The words high blood pressure are often thrown around the gym much like the word cavities is thrown around in the dentists office. Those that are hypertensive don’t think much of it, and will want to continue to exercise regardless. Much like someone that has a cavity will continue to eat sugar and sweets without brushing their teeth. The only difference is, if your tooth rots, you can always get it removed, but when the hypertension decides to strike- there’s no turning back.
Often sited as the silent killer- hypertension contributes to about 400,000 deaths every year. The scary thing is there are no symptoms for detection, and it is a major risk factor for heart attack, stroke and kidney failure, with about 20% of sufferers not even knowing they have it.
As there are no symptoms to detection, I can understand why most people may feel that they are O.K to exercise when their pressure is elevated. But do you know what’s actually going on inside of your body?
As your heart beats it sends blood through the arteries and veins- the higher the pressure is- the greater the stress on the blood vessels. Stress on the blood vessels makes people with hypertension more prone to heart disease, peripheral vascular disease, heart attack, stroke, kidney disease and aneurysms. And as you exercise your heart beats at a much more rapid rate, pumping the blood through the blood vessels at a greater force- making it more likely to cause irreparable damage. So if you have high blood pressure and your doctor has given you specific guidelines to follow when exercising- make sure you stick to them. You may feel fine, but all it takes is a split second between being fine, and being on a hospital bed.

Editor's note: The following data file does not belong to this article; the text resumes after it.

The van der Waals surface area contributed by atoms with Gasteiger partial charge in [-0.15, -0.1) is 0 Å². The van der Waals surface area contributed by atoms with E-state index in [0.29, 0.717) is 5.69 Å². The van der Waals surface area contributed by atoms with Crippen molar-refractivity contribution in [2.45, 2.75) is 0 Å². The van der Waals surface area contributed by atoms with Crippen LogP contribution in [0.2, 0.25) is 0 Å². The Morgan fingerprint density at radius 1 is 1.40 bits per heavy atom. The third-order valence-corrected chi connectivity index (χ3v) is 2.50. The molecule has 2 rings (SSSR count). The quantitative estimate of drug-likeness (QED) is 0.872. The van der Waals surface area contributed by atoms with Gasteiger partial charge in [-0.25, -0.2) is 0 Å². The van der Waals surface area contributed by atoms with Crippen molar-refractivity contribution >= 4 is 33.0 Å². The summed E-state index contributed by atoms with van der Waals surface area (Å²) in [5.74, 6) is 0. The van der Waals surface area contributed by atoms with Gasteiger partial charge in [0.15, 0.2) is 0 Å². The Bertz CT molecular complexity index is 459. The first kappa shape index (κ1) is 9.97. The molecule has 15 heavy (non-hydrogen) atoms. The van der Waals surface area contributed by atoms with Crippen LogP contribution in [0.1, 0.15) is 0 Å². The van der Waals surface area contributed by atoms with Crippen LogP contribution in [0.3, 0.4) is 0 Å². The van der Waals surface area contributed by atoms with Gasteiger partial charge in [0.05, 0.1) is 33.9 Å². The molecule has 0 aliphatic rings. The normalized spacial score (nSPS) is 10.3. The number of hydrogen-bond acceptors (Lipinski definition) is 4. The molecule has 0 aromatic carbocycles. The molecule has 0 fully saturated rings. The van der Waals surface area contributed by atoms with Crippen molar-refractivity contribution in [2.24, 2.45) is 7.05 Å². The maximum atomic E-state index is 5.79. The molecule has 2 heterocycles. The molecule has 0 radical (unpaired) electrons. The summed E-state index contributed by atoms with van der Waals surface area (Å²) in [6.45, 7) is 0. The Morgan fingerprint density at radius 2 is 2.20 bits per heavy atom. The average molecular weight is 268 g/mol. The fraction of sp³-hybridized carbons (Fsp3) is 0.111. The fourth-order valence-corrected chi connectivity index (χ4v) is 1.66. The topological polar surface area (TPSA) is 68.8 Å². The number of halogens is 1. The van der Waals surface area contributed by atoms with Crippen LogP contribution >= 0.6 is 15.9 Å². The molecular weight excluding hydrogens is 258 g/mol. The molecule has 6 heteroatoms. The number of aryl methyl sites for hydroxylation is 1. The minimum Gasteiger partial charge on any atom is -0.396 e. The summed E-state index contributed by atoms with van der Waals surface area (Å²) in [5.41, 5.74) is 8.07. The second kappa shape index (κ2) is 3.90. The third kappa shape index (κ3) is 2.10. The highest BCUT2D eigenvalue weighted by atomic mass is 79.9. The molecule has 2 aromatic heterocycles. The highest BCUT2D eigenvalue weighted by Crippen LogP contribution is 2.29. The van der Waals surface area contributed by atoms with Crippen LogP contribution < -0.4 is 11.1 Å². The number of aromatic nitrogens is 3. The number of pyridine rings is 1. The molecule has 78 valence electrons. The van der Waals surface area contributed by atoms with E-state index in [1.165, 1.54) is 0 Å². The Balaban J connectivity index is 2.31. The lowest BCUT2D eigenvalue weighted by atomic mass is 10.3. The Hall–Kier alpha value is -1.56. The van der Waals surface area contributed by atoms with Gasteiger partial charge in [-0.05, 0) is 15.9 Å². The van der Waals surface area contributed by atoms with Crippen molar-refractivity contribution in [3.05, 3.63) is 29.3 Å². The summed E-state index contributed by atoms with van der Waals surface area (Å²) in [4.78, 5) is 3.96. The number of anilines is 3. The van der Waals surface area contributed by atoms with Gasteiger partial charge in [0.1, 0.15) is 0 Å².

When you take your pressure you may see that there are two numbers, the systolic is the top number- this represents the pressure in your arteries when your heart beats. The diastolic pressure, which is the bottom number, indicates the pressure in the arteries when the heart relaxes between beats. Ideally you want your pressure to be around 120/80, anything that reads 140/90 or above is considered high.
Hypertension contributes approximately 45 per cent of all cases of heart disease in Barbados, and is within the top 10 causes of death on this island according to the World Health Rankings. So it is a serious problem that needs to be addressed, if you do have hypertension or pre-hypertension make sure you are regularly checking your blood pressure. If you have not gotten your pressure checked in a while, go to your nearest doctors or health facility to get a reading. Ignorance is not bliss when it comes to hypertension, it could make all the difference of you ending up in a hospital bed or worse.